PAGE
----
The state Department of Natural Resources announced Thursday that it is penalizing Fort Dodge $10,000 for not having a backup generator at the water plant and some of the wells, even though a contractor is now installing such equipment.
''The city has put its customers and the public water supply at risk by not providing for dedicated standby power to pump and treat water to meet average day demand during power outages,'' state officials wrote in an eight-page document in which they ordered the city to install the auxiliary power system and pay the penalty.
City Manager David Fierke said Thursday evening that the local government immediately appealed the state agency's action. He added that a backup generator will be ready to go at the John W. Pray Water Facility on Phinney Park Drive by July 1. State regulators imposed a Sept. 30 deadline for installing it.
''There's nothing wrong with our water system,'' Fierke said.
''We've never had an outage that caused us to lose water,'' he added. ''They're saying we're putting people at risk, but they have never demonstrated it.''
The need for a backup power supply has been discussed since 2007, according to Fierke and the administrative order issued by the DNR.
Mayor Matt Bemrich said the installation of the generator was scheduled so that it could be done in conjunction with water plant upgrades needed to serve the industrial park called Iowa's Crossroads of Global Innovation. He said it was in ''the better interest of the utility'' to do all the work at the same time.
The City Council on June 11, 2012, moved to address the issue by hiring Rice Lake Construction Group of Deerwood, Minn., to work on the water plant at a cost of $2,438,600. In addition to installing the backup power system, the company is replacing the high service pumps that push water out of the plant and into the pipes.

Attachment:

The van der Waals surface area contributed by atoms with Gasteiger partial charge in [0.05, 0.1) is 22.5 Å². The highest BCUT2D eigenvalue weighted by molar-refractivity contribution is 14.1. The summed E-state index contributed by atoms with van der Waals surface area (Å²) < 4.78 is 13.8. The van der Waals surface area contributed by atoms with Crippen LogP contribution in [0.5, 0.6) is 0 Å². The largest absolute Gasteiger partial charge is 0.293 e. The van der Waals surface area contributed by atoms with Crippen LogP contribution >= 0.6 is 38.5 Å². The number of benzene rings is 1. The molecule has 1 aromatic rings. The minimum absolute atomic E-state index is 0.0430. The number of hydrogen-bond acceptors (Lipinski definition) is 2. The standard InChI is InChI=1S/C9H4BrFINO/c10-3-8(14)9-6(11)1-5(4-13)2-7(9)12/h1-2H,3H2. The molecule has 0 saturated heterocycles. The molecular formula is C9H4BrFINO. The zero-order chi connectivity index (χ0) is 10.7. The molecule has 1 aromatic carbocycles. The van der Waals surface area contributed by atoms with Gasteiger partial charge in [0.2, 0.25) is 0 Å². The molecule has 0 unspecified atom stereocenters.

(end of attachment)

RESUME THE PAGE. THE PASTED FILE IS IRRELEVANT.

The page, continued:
The action against Fort Dodge was among 20 enforcement moves announced late Thursday afternoon by the DNR. The announcement surprised Fierke, who said city officials have been working with DNR officials on the matter.
''The surprise of it is we have a meeting with them next Friday to discuss this,'' he said.
Fierke said that before 2007 the DNR did not require a backup power supply because the water plant was served by two electrical feeds from MidAmerican Energy.
The DNR document indicates that Jennifer Bunton, a senior environmental engineer for the state agency, informed consultants working for the city in 2003 that a variance from water plant standards wasn't necessary because the local facility was served by two independent power sources. She did recommend that an auxiliary power source be created.
DNR officials wrote in the document that on May 14, 2007, inspectors visited the plant and ''understood from conversations with water production manager John Horrell that the water treatment plant could not run on the alternative power source.''
Fierke said Thursday that Horrell told the inspectors that he didn't know how the backup power system worked because he never had to use it.
That conversation eventually led the DNR to order that a backup power system be installed. That order was issued on Sept. 10, 2008.
Fierke said the plans for the electrical upgrades were nearly done when Tate & Lyle announced in May 2010 that it would not open its plant in the industrial park. The loss of anticipated water revenue from the company impacted the plans for the plant, he said.
Then in 2011, when Cargill purchased the plant, the project had to be redesigned, he said.